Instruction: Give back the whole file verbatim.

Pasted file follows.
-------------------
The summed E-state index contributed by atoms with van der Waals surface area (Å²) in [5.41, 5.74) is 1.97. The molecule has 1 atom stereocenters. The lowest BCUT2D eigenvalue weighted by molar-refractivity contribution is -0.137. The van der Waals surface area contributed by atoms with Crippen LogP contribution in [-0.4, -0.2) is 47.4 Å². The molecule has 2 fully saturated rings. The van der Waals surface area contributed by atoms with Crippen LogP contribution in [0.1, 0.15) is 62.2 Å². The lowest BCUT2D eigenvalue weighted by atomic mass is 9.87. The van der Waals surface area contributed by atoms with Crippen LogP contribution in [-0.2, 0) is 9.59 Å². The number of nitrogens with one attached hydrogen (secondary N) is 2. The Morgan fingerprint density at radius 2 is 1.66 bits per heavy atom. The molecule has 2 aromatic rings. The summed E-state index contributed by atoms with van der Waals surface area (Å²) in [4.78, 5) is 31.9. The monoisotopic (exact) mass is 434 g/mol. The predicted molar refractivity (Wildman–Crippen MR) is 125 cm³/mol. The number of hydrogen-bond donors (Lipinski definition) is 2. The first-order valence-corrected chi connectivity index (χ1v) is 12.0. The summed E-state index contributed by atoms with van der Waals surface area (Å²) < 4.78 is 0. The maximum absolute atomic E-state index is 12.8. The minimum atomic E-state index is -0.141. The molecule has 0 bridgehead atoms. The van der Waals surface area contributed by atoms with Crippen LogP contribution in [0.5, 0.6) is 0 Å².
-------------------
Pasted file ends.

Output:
The summed E-state index contributed by atoms with van der Waals surface area (Å²) in [5.41, 5.74) is 1.97. The molecule has 1 atom stereocenters. The lowest BCUT2D eigenvalue weighted by molar-refractivity contribution is -0.137. The van der Waals surface area contributed by atoms with Crippen LogP contribution in [-0.4, -0.2) is 47.4 Å². The molecule has 2 fully saturated rings. The van der Waals surface area contributed by atoms with Crippen LogP contribution in [0.1, 0.15) is 62.2 Å². The lowest BCUT2D eigenvalue weighted by atomic mass is 9.87. The van der Waals surface area contributed by atoms with Crippen LogP contribution in [-0.2, 0) is 9.59 Å². The number of nitrogens with one attached hydrogen (secondary N) is 2. The Morgan fingerprint density at radius 2 is 1.66 bits per heavy atom. The molecule has 2 aromatic rings. The summed E-state index contributed by atoms with van der Waals surface area (Å²) in [4.78, 5) is 31.9. The monoisotopic (exact) mass is 434 g/mol. The predicted molar refractivity (Wildman–Crippen MR) is 125 cm³/mol. The number of hydrogen-bond donors (Lipinski definition) is 2. The first-order valence-corrected chi connectivity index (χ1v) is 12.0. The summed E-state index contributed by atoms with van der Waals surface area (Å²) < 4.78 is 0. The maximum absolute atomic E-state index is 12.8. The minimum atomic E-state index is -0.141. The molecule has 0 bridgehead atoms. The van der Waals surface area contributed by atoms with Crippen LogP contribution in [0.5, 0.6) is 0 Å².